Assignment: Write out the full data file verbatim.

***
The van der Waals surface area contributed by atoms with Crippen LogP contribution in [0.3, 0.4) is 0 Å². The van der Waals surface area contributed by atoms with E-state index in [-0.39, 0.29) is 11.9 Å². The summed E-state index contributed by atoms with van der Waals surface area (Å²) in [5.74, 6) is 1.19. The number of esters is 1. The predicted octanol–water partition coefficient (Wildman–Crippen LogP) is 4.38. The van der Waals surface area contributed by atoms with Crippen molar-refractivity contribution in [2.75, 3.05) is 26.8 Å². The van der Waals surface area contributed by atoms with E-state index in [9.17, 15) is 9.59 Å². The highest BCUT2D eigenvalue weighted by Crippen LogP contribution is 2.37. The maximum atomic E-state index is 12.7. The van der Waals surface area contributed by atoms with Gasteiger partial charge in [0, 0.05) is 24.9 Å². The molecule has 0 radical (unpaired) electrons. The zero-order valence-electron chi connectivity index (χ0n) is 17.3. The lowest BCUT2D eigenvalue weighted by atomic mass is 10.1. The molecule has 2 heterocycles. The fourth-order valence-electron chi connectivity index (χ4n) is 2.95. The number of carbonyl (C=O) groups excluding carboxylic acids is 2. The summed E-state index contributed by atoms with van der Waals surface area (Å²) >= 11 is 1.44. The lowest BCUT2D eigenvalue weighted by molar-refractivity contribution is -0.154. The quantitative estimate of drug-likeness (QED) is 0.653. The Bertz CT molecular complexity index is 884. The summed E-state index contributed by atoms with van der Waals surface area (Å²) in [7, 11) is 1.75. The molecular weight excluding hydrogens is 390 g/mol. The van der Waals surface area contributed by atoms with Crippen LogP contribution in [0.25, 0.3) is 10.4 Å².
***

The van der Waals surface area contributed by atoms with Crippen LogP contribution in [0.3, 0.4) is 0 Å². The van der Waals surface area contributed by atoms with E-state index in [-0.39, 0.29) is 11.9 Å². The summed E-state index contributed by atoms with van der Waals surface area (Å²) in [5.74, 6) is 1.19. The number of esters is 1. The predicted octanol–water partition coefficient (Wildman–Crippen LogP) is 4.38. The van der Waals surface area contributed by atoms with Crippen molar-refractivity contribution in [2.75, 3.05) is 26.8 Å². The van der Waals surface area contributed by atoms with E-state index in [9.17, 15) is 9.59 Å². The highest BCUT2D eigenvalue weighted by Crippen LogP contribution is 2.37. The maximum atomic E-state index is 12.7. The van der Waals surface area contributed by atoms with Gasteiger partial charge in [0, 0.05) is 24.9 Å². The molecule has 0 radical (unpaired) electrons. The zero-order valence-electron chi connectivity index (χ0n) is 17.3. The lowest BCUT2D eigenvalue weighted by atomic mass is 10.1. The molecule has 2 heterocycles. The fourth-order valence-electron chi connectivity index (χ4n) is 2.95. The number of carbonyl (C=O) groups excluding carboxylic acids is 2. The summed E-state index contributed by atoms with van der Waals surface area (Å²) >= 11 is 1.44. The lowest BCUT2D eigenvalue weighted by molar-refractivity contribution is -0.154. The quantitative estimate of drug-likeness (QED) is 0.653. The Bertz CT molecular complexity index is 884. The summed E-state index contributed by atoms with van der Waals surface area (Å²) in [7, 11) is 1.75. The molecular weight excluding hydrogens is 390 g/mol. The van der Waals surface area contributed by atoms with Crippen LogP contribution in [0.25, 0.3) is 10.4 Å².